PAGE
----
The learning gap created by the pandemic will take more than 18 months to close, teachers have warned.
State school teachers were far more likely to offer a gloomy forecast of how long it would take pupils to catch up compared to teachers in private schools, according to a survey of 4,690 teachers for leading EdTech event, Bett.
The survey – carried out by Teacher Tapp – showed that 14 per cent of teachers in private primary schools and 23 per cent of private secondary teachers had not seen a learning gap created by the pandemic.
A majority of private secondary school teachers thought that their gap would be closed within 6 months.
Just three per cent of teachers in state schools did not think there was a learning gap thanks to Covid19 compared to 19 per cent of private school teachers who thought there was no gap.
Some 36 per cent of primary teachers in state schools thought the learning gap would take 18 months or more, while 32 per cent of secondary state school teachers thought the same.
Overall, classroom teachers were slightly more pessimistic about how long it would take to close the learning gap than headteachers or members of the senior leadership teams (SLT).
Some 32 per cent of teachers at the coalface thought it would take 18 months or more, compared with 31 per cent of SLT and 28 per cent of heads.
When analysed by subject, language teachers and Key Stage 2 primary teachers were the most pessimistic, with 34 per cent warning it would take more than 18 months to catch up students.
Some 28 per cent of maths specialist teachers thought it would be more than 18 months, while the figures were nearly the same for English teachers (27 per cent) and humanities (27 per cent) while nearly a third of science teachers – 31 per cent – also warned of the longest time delay.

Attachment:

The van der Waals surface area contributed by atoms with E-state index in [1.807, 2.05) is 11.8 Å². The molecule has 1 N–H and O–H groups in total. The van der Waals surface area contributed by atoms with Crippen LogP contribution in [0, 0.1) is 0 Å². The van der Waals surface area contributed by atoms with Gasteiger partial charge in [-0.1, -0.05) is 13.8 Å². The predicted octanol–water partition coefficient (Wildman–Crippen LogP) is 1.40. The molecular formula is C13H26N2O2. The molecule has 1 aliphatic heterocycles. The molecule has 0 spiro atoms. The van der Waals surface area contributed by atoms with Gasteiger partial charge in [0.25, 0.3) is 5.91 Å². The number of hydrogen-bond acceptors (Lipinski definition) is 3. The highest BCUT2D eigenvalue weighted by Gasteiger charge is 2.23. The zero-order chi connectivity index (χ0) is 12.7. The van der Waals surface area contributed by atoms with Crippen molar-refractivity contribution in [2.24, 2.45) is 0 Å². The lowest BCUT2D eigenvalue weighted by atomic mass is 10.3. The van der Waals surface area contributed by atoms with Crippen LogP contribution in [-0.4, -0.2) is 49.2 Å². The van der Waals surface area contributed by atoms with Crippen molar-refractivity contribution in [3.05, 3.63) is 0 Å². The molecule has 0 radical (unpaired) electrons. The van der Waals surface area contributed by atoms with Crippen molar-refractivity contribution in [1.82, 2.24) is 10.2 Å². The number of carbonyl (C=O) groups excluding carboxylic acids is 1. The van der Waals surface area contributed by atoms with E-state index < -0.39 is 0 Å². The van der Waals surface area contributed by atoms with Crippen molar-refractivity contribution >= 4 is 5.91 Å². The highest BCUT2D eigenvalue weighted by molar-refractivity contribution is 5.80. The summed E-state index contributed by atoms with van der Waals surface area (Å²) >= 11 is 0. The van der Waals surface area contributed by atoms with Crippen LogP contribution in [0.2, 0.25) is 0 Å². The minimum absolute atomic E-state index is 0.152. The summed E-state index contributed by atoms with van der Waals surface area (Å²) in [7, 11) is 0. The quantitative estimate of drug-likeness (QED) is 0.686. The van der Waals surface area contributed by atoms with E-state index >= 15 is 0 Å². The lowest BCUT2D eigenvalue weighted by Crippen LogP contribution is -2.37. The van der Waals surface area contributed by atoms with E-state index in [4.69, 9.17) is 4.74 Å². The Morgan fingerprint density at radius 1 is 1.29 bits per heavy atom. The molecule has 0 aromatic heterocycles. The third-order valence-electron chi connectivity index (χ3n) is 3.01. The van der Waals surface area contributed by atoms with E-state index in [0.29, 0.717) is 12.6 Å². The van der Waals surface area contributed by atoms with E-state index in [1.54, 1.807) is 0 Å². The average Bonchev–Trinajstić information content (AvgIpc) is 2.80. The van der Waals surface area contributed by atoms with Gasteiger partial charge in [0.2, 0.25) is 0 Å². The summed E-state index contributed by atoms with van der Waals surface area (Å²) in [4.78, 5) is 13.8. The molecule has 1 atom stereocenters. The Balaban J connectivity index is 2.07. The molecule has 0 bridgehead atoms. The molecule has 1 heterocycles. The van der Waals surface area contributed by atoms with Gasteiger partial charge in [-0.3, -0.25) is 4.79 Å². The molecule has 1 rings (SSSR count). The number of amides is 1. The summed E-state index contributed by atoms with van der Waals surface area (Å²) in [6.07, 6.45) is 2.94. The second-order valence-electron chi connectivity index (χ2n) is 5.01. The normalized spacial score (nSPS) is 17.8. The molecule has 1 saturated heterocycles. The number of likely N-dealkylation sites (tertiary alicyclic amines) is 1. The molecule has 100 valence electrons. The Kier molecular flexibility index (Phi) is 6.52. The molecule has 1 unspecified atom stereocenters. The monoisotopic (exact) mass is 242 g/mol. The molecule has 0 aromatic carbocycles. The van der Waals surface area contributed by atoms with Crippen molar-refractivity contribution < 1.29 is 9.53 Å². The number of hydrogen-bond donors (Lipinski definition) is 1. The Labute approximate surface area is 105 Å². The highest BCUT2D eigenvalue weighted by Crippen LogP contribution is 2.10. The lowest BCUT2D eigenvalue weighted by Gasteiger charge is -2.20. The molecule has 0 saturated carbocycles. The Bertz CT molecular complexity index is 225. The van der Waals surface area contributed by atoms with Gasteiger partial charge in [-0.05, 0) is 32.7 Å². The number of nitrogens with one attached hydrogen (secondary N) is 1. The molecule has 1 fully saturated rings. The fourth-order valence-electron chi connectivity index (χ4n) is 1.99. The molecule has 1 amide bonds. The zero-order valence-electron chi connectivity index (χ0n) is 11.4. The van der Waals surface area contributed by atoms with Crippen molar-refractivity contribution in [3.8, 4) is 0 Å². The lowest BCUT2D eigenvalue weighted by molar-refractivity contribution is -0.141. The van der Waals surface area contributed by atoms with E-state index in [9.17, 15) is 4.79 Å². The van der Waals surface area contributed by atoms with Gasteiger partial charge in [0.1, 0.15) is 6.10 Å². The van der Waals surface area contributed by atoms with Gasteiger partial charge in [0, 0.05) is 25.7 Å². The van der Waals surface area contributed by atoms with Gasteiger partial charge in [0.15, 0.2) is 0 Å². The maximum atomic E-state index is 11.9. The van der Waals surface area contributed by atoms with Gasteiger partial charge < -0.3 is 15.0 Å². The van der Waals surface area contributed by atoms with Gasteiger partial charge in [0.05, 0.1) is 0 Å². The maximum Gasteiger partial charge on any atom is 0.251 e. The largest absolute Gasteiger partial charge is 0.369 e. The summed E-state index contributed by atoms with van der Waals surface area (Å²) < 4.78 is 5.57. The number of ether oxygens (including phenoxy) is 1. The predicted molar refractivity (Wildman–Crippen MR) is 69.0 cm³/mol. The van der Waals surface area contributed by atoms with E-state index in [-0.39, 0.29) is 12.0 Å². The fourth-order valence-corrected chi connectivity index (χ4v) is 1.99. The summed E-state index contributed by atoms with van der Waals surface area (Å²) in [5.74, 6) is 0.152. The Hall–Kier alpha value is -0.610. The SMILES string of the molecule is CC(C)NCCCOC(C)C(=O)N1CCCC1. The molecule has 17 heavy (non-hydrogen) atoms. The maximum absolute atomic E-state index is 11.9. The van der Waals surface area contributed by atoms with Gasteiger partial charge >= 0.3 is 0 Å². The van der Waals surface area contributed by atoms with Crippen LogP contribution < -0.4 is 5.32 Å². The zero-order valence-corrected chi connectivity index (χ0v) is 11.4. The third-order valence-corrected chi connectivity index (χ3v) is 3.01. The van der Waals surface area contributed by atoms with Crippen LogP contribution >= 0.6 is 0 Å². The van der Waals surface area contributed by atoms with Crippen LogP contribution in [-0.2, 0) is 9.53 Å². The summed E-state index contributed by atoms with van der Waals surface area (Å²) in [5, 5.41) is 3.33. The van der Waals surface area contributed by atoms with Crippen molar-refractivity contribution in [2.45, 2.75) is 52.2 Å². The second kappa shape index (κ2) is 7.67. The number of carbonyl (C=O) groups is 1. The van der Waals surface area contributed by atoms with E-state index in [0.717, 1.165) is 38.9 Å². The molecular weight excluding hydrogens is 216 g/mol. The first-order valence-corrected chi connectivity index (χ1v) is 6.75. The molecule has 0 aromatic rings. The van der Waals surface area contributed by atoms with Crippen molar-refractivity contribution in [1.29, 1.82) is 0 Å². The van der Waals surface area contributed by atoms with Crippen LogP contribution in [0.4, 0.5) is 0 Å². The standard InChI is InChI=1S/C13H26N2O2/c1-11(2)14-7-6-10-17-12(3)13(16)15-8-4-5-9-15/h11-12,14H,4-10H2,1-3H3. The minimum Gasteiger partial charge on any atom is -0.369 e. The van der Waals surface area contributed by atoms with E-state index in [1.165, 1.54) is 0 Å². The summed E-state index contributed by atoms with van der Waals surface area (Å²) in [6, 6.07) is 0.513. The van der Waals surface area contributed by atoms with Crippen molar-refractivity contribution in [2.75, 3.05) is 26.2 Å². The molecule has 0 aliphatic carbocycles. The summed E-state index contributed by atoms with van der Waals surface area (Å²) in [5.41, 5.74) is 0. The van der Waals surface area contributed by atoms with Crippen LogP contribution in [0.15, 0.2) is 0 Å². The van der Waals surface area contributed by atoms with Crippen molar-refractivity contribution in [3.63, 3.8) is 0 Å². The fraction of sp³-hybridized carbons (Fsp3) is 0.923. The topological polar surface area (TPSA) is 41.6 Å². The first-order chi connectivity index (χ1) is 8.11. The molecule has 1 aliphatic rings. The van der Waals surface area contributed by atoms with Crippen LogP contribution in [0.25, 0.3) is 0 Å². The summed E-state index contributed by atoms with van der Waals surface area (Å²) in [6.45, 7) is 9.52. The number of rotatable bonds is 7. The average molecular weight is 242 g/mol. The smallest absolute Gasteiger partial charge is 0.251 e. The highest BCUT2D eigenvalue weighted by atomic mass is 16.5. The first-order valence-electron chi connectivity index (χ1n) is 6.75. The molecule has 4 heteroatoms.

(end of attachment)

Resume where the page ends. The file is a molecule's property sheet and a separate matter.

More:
For teachers of early years and Key Stage one in primary, a third warned it would take more than 18 months while 30 per cent of PE teachers and 24 per cent of art and design and technology teachers thought the same.
School closures ban
Nearly four in ten – 38 per cent – of teachers agree or strongly agree with banning school closures and classing them as ‘essential infrastructure’.
The move is proposed by senior Tory MP Rob Halfon, the chairman of the education select committee, who wants school closures to be banned unless they are voted for in parliament.
Mr Halfon has put forward a Private Members’ bill to argue the case, saying that school closures and lockdowns had led to massive gaps in learning and to a safeguarding crisis.
Many teachers remain uncertain about the proposed ban, with 29 per cent saying they were unsure whether they backed it.
Slightly fewer teachers were against the ban – with 20 per cent disagreeing and 10 per cent strongly disagreeing.
Primary school teachers remained marginally more supportive of keeping schools open – with 39 per cent agreeing or strongly agreeing with a ban on future closures, 30 per cent being uncertain, nine per cent strongly disagreeing and 18 per cent disagreeing.
Among secondary school teachers, 39 per cent agreed or strongly agreed with a ban on closures while 27 per cent were unsure and a third disagreed or strongly disagreed.